HealthDay By Robert Preidt
Friday, September 14, 2007
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FRIDAY, Sept. 14 (HealthDay News) — In a head-to-head trial, Swedish
researchers found that a pill called dabigatran etexilate (DE) is just as
effective as an injected drug, enoxaparin, in reducing the risk of blood clots
after total hip replacement surgery.
As reported in this week’s issue of The Lancet, the study included almost 3,500
hip replacement patients who received either oral DE at 220 milligrams daily, DE
at 150 milligrams daily, or an injection of enoxaparin at 40 milligrams once
daily, for 28 to 35 days.
Blood clots or death from all causes occurred in 53 of 880 (6 percent) of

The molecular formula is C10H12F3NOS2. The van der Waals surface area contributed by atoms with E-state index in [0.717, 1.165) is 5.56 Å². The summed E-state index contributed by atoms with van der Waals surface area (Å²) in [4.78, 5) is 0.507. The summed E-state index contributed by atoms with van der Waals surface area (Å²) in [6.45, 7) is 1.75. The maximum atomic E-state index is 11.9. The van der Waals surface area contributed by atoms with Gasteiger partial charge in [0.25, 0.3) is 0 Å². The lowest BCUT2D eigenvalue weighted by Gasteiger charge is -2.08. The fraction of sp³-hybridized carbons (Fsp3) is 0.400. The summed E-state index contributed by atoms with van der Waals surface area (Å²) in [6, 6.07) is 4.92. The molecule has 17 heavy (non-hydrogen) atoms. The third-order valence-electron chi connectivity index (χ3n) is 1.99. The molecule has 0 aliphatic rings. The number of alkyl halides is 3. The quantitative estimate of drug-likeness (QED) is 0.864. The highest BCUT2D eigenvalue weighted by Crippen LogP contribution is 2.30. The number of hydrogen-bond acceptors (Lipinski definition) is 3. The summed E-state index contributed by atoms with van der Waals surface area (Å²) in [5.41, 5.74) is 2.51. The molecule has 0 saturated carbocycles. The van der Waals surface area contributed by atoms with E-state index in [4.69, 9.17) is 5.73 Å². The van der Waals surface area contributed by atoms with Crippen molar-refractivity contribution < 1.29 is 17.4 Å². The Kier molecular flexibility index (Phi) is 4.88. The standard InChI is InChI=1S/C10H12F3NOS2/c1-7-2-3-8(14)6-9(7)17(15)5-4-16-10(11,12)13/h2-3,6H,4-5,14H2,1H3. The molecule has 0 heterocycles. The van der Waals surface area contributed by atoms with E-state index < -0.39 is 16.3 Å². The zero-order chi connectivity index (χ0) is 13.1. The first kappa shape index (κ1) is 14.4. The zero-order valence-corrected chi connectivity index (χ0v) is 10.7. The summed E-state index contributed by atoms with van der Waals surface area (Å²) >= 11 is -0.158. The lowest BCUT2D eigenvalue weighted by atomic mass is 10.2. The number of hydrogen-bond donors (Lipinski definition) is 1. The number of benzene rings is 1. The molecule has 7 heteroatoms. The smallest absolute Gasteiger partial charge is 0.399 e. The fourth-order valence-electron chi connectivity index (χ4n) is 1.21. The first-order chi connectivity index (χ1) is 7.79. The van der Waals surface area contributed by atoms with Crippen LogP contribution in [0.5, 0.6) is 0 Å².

patients on 220 milligrams DE, in 75 of 874 (8.6 percent) of patients on 150
milligrams DE, and in 60 of 897 (6.7 percent) of patients in the enoxaparin
The researchers found no significant differences in bleeding rates, frequency of
coronary events, or increases in liver enzyme concentrations between the three
groups of patients.
There were also no differences between the groups in terms of "reducing the risk
of total venous thromboembolism, and all-cause mortality after total hip
replacement," wrote the researchers from Sahlgrenska University Hospital in
The study was funded by Boehringer Ingelheim, the company that makes DE.
In an accompanying editorial, Dr. John Norrie of the Centre for Healthcare
Randomised Trials at the University of Aberdeen in Scotland, also notes that the
study did have methodological flaws, linked to missing data.